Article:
Off Key With Eric D: The Dandy Warhols

Eric D'Orazio

So you think you know all about The Dandy Warhols? You think that just because you saw their universally acclaimed documentary, “DiG!,” that you are one with this, the self-proclaimed “most well-adjusted band in America.” Even if you didn’t see the film, you’ve probably heard their records while shopping at American Eagle or Abercrombie, and in response considered them one of your key bands. Moreover, you’ve definitely heard their music on “The OC,” and hence seem able to deem them as cool as peanut butter ice cream. Well, where your expertise in popping collars excels, your knowledge of the Dandys dwindles. But there is hope.

It’s a common misconception that The Dandy Warhols are nothing but a ’60s pop-rock revival outfit, focusing primarily on jumpy tunes about how heroin is so passé and how everyday should be a holiday. Those chosen few who have actually followed the band over the years know this isn’t true. In fact, they’ve also delved into ’70s rock, ’80s new wave and early-’90s shoegazer, all paired amidst the majestic atmosphere of psychedelic rock. So, looking back at their genres of choice and the rock-star life in general, the Dandys offer up their latest album, “Odditorium Or Warlords Of Mars.”

At this point, you must be wondering about the album’s odd title. How did they come up with something so out-of-the-ordinary, you might ask? Well, to put it bluntly, they had their list of possible titles cut down to two choices, “Odditorium” or “Warlords of Mars.” The first of these is the name of the self-owned studio where they recorded the album, whereas the latter seems to have come from another planet. Basically, they couldn’t choose between the two, so they took both.

Now that we’ve clarified the title, the album’s songs bring about another, more pertinent point of contention. Of the 12 tracks that comprise “Odditorium,” none of them bring about a new genre, let alone feel, to the Dandys’ catalogue. In fact, they backtrack into that catalogue, calling on the sounds that defined the band’s previous four albums. While this could be seen as a cop-out for any other band, it works magnificently to the Dandys’ advantage.

Upon first listen, “Odditorium” seems to exude a “cooler than thou” mentality, not fully heard since the band’s 1995 debut, “Dandys Rule, OK?” The songs are longer, their lyrics more provocative and their hooks deeper than ever.

Also harkening back to their debut is the use of a spoken-word intro track. Instead of bringing in close friend Thomas Pancake to do it again, the Dandys call on legendary journalist and A&E host Bill Kurtis. Entitled “Colder Than The Coldest Winter Was Cold,” the intro looks into how the band came to be and how they influenced the history of rock ‘n’ roll. As strange as that may sound, it simply makes sense on a Dandy Warhols record.

Just about every song on the new album is noteworthy in its own right, representing different periods in the Dandys’ rise to borderline fame and modest fortune. Seven-minute rock-outs like “Holding Me Up” and “Easy” look back to the band’s 1997 sophomore effort, “…The Dandy Warhols Come Down,” while the album’s first two singles, “Smoke It” and “All The Money Or The Simple Life Honey,” recall 2000’s über-popular “Thirteen Tales From Urban Bohemia.” In addition, songs like “There Is Only This Time” and “Down Like Disco” call upon 2003’s “Welcome To The Monkey House” for divine inspiration. Put all these ingredients together and you get more sing-alongs than a rerun of “Barney the Dinosaur.”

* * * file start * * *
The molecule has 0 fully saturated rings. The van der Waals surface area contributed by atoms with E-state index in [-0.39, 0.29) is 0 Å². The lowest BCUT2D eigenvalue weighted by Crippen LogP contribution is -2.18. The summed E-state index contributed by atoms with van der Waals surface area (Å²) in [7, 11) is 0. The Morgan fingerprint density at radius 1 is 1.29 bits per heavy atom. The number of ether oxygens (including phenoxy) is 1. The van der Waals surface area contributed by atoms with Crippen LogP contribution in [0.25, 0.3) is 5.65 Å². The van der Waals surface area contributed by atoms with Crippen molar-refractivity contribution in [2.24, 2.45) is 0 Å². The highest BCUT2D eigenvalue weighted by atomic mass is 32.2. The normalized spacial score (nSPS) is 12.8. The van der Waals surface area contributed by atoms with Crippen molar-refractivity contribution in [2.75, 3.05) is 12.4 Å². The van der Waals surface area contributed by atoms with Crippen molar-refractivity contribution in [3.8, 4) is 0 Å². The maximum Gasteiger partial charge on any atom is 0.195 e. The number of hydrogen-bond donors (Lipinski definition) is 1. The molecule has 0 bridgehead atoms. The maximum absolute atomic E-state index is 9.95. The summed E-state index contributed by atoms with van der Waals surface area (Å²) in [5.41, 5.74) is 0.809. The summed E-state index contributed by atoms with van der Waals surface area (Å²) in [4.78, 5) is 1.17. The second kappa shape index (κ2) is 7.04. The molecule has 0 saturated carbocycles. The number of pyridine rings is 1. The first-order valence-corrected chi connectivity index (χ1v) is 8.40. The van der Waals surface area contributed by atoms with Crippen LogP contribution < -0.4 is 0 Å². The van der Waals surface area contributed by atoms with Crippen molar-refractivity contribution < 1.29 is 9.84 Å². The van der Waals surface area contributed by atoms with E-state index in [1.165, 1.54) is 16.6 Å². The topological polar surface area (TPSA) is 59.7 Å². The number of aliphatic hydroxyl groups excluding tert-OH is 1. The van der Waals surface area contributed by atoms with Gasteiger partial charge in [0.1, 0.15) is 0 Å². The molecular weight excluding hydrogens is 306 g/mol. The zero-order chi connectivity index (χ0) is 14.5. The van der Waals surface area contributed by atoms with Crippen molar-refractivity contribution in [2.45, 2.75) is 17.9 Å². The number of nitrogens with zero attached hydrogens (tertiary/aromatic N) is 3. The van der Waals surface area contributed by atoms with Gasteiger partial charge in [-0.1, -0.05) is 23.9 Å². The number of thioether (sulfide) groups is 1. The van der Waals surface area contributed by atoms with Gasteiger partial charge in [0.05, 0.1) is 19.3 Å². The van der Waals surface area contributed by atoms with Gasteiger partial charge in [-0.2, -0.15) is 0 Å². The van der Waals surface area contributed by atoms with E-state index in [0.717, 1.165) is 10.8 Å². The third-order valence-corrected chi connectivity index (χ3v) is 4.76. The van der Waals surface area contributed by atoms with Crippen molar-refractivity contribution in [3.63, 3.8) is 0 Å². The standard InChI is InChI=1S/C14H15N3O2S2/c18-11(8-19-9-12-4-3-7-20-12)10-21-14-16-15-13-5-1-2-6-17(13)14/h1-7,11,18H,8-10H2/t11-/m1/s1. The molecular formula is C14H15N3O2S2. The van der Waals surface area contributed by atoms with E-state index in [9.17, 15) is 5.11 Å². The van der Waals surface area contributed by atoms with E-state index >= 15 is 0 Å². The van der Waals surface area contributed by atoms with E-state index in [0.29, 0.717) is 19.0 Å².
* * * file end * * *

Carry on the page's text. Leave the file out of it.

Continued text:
Though “Odditorium” remains a relatively balanced album, there are two songs that go above and beyond all expectations into the upper echelons of Dandydom. The first of these is the nine-and-a-half minute “Love Is The New Feel Awful.” Sounding as if it was cut straight from the sessions for “Come Down,” the song exhibits a mood of pure melancholy, with a vocal hook so grandiose that it in itself makes the album worthwhile. The added bonus of an extended jam at its tail end doesn’t hurt either.

The second overtly spectacular song is “Everyone Is Totally Insane.” Besides stating the obvious in its title, the song asserts “I have toiled and I have tamed, constricted and constrained,” as if hinting that the band has finally found their way through the arduous demands of their major label. Driven by the new wave synthesizers that defined “Monkey House” two years ago, as well as some of the band’s finest vocal harmonies on record, the song stands out as classic Dandys to the power of 23.

In retrospect, The Dandy Warhols are not a tough band to enjoy. So long as you have an open mind, an ear for melody and a steady supply of less-than-legal substances, their music should come to you faster than an answer on Final Jeopardy.

Yet, this concept counts double for “Odditorium Or Warlords Of Mars.” After all, this is the record that fans have been waiting for, the one that reinstates the Dandys place as the foremost band in new psychedelia. Simply put, it serves as an addendum to the work they’ve done over the past 10 years, but also as a sign that they’ve secured a signature sound. That’s pretty much what the new album is all about: The Dandy Warhols sounding like The Dandy Warhols. So the next time you’re shopping at Aeropostale and the Dandys come on, feel free to rock out. In the words of Bill Kurtis, “you’re listening to a piece of history.”